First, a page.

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Author Topic: Box jointing on the shaper.  (Read 4541 times)

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Offline hackberry jake

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Re: Box jointing on the shaper.
« Reply #20 on: April 27, 2015, 04:18:27 PM »
I made one today using 1/2" fingers and used nothing but the cnc router to make the cuts. I lined six slats up on the cnc table and started it while I was cutting more parts. It worked pretty good and with 1/2" fingers I would only need four cutters for the shaper instead of seven. The pine one is the one I built today.
 

 
 
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Offline Lud

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Re: Box jointing on the shaper.
« Reply #21 on: April 28, 2015, 07:12:33 AM »
Nice craftsmanship, Jake. 8)
Simplicity mill, Ford 1957 Golden Jubilee 841 Powermaster, 40x60 bankbarn, left-handed

Offline Tom L

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Re: Box jointing on the shaper.
« Reply #22 on: April 28, 2015, 02:13:44 PM »
they look real nice.

Offline hackberry jake

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Re: Box jointing on the shaper.
« Reply #23 on: May 01, 2015, 06:49:29 PM »
Update. I just ordered the shaper cutters for box jointing the slats. I checked around and AHturf had by far the best deals on shaper cutters. The 1/4" cut 4" diameter straight top groovers were about half the price of a grizzly, and Freeborn cutters are American made. If you guys need shaper cutters, check em out.

http://ahturf.com/store/index.php?route=product/category&path=26954_22218_22220
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EZ Boardwalk Jr. With 20hp Honda, 25' of track, and homemade setworks. 32x18 sawshed. 24x40 insulated shop. 30hp kubota with fel. 1978 Massey ferguson 230.

Offline Larry

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Re: Box jointing on the shaper.
« Reply #24 on: May 01, 2015, 08:23:52 PM »
I order cabinet hardware from those guys.  Slow shipping sometimes, but great prices.

About half my shaper tooling is Freeborn with the other half Grizzly and other Chinese brands.  Just a guess but I would say Freeborn stays sharp maybe four times as long as the China brands.  If I was doing it as a business all my tooling would be Freeborn....cheap tooling is too expensive. :D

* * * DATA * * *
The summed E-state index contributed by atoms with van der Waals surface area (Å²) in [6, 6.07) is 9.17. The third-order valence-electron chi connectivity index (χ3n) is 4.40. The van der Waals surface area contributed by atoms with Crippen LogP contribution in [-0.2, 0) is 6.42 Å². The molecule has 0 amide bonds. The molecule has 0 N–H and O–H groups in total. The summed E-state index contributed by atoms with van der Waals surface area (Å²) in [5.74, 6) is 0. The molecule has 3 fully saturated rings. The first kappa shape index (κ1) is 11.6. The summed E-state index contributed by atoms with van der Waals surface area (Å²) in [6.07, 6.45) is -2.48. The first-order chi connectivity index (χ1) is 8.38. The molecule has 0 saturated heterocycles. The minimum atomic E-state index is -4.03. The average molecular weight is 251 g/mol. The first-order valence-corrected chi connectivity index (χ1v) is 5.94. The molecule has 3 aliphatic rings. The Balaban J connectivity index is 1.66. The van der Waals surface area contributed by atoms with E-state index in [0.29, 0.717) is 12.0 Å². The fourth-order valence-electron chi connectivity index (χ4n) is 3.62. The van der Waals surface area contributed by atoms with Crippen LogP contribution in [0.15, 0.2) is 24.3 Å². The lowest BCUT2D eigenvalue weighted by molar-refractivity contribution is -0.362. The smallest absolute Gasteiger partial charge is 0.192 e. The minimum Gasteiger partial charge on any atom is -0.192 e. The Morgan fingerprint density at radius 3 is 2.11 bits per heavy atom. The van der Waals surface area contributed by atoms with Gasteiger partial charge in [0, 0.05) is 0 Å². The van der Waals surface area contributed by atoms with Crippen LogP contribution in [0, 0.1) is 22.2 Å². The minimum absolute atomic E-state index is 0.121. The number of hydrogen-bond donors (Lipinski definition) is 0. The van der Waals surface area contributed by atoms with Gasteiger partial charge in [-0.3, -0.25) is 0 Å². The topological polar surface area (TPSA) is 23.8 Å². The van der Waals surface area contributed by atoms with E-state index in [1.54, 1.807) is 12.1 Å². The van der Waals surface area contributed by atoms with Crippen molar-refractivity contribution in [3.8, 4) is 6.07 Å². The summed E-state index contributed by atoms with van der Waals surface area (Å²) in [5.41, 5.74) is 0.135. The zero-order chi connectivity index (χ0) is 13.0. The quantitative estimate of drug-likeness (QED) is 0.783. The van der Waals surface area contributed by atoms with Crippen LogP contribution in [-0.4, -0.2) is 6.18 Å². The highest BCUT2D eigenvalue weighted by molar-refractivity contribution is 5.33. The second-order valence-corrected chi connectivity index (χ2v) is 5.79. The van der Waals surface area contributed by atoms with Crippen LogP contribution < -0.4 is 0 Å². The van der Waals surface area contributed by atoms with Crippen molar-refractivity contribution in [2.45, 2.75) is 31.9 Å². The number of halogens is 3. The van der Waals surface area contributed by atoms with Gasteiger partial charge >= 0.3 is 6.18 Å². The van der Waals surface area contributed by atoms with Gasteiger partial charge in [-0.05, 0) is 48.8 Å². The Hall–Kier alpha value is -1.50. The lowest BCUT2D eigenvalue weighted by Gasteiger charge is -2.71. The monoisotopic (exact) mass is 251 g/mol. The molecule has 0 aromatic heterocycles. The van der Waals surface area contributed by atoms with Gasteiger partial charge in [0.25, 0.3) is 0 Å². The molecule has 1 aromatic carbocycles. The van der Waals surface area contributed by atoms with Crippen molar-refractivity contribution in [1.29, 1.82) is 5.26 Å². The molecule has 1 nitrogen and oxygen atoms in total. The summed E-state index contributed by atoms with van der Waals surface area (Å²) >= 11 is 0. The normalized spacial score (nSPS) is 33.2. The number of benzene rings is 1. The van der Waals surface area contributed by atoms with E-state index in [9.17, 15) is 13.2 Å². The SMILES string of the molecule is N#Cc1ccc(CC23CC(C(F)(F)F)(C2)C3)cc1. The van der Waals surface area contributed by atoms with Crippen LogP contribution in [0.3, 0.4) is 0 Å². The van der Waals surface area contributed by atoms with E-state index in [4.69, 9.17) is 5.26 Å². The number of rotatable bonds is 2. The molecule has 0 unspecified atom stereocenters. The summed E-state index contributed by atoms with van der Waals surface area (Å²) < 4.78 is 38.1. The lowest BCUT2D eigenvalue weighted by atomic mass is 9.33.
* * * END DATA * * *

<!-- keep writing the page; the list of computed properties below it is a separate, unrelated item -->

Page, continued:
Larry, making useful and beautiful things out of the most environmental friendly material on the planet.

We need to insure our customers understand the importance of our craft.

Offline jueston

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Re: Box jointing on the shaper.
« Reply #25 on: May 04, 2015, 08:19:34 AM »
a box joint is really strongest end grain to end grain, is there a reason you choose that joint for the bottom? is it cosmetic or does it make the glue up easier? it seems to me you could move your bottom side slat down a use a floating panel held in place by your bottom slat and ends.

just a thought...

Offline hackberry jake

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Re: Box jointing on the shaper.
« Reply #26 on: May 04, 2015, 10:33:10 AM »
a box joint is really strongest end grain to end grain, is there a reason you choose that joint for the bottom? is it cosmetic or does it make the glue up easier? it seems to me you could move your bottom side slat down a use a floating panel held in place by your bottom slat and ends.

just a thought...
I really just did it this way to simplify it. I only have two different parts that make the crate. The end pieces that are just small glued up panels and then cut out on the cnc router, and the slats. What would you use for the bottom panel? 1/4" hardboard comes to mind. It's pretty stgron and cheap. It might take away from the "rustic" feel though.
https://www.facebook.com/TripleTreeWoodworks

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Offline jueston

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Re: Box jointing on the shaper.
« Reply #27 on: May 04, 2015, 02:56:13 PM »
for that size i think 1/4 ply would work fine.

in my humble opinion, that item is a little too pretty to be rustic. i think of rustic as some roughsawn boards attached with exposed nails.

i'm not saying the bottom isn't strong enough, just saying that the joinery there seems like unnecessary complication.